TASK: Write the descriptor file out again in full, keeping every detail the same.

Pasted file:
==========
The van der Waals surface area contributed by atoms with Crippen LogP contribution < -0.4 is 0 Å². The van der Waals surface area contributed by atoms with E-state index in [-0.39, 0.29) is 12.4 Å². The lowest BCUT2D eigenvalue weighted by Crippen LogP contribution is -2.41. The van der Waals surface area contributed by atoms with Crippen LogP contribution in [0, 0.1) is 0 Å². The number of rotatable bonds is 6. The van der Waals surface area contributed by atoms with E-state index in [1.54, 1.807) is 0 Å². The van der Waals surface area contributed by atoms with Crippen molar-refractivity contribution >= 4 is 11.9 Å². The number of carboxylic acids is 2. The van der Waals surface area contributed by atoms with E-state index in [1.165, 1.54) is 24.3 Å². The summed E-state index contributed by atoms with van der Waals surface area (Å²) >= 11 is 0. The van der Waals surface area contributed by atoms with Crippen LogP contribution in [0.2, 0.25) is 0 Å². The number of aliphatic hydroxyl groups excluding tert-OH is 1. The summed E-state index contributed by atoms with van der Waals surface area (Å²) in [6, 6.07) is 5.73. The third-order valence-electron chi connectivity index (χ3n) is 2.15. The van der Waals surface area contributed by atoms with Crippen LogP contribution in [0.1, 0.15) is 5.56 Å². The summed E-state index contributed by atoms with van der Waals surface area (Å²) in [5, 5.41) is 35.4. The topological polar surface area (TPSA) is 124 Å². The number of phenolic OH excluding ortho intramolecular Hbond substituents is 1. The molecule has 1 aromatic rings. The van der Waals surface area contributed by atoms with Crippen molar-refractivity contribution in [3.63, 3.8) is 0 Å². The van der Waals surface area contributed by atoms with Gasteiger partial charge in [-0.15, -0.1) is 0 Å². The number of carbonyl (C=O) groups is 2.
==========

The van der Waals surface area contributed by atoms with Crippen LogP contribution < -0.4 is 0 Å². The van der Waals surface area contributed by atoms with E-state index in [-0.39, 0.29) is 12.4 Å². The lowest BCUT2D eigenvalue weighted by Crippen LogP contribution is -2.41. The van der Waals surface area contributed by atoms with Crippen LogP contribution in [0, 0.1) is 0 Å². The number of rotatable bonds is 6. The van der Waals surface area contributed by atoms with E-state index in [1.54, 1.807) is 0 Å². The van der Waals surface area contributed by atoms with Crippen molar-refractivity contribution >= 4 is 11.9 Å². The number of carboxylic acids is 2. The van der Waals surface area contributed by atoms with E-state index in [1.165, 1.54) is 24.3 Å². The summed E-state index contributed by atoms with van der Waals surface area (Å²) >= 11 is 0. The van der Waals surface area contributed by atoms with Crippen LogP contribution in [0.2, 0.25) is 0 Å². The number of aliphatic hydroxyl groups excluding tert-OH is 1. The summed E-state index contributed by atoms with van der Waals surface area (Å²) in [6, 6.07) is 5.73. The third-order valence-electron chi connectivity index (χ3n) is 2.15. The van der Waals surface area contributed by atoms with Crippen LogP contribution in [0.1, 0.15) is 5.56 Å². The summed E-state index contributed by atoms with van der Waals surface area (Å²) in [5, 5.41) is 35.4. The topological polar surface area (TPSA) is 124 Å². The number of phenolic OH excluding ortho intramolecular Hbond substituents is 1. The molecule has 1 aromatic rings. The van der Waals surface area contributed by atoms with Crippen molar-refractivity contribution in [3.63, 3.8) is 0 Å². The van der Waals surface area contributed by atoms with Gasteiger partial charge in [-0.15, -0.1) is 0 Å². The number of carbonyl (C=O) groups is 2.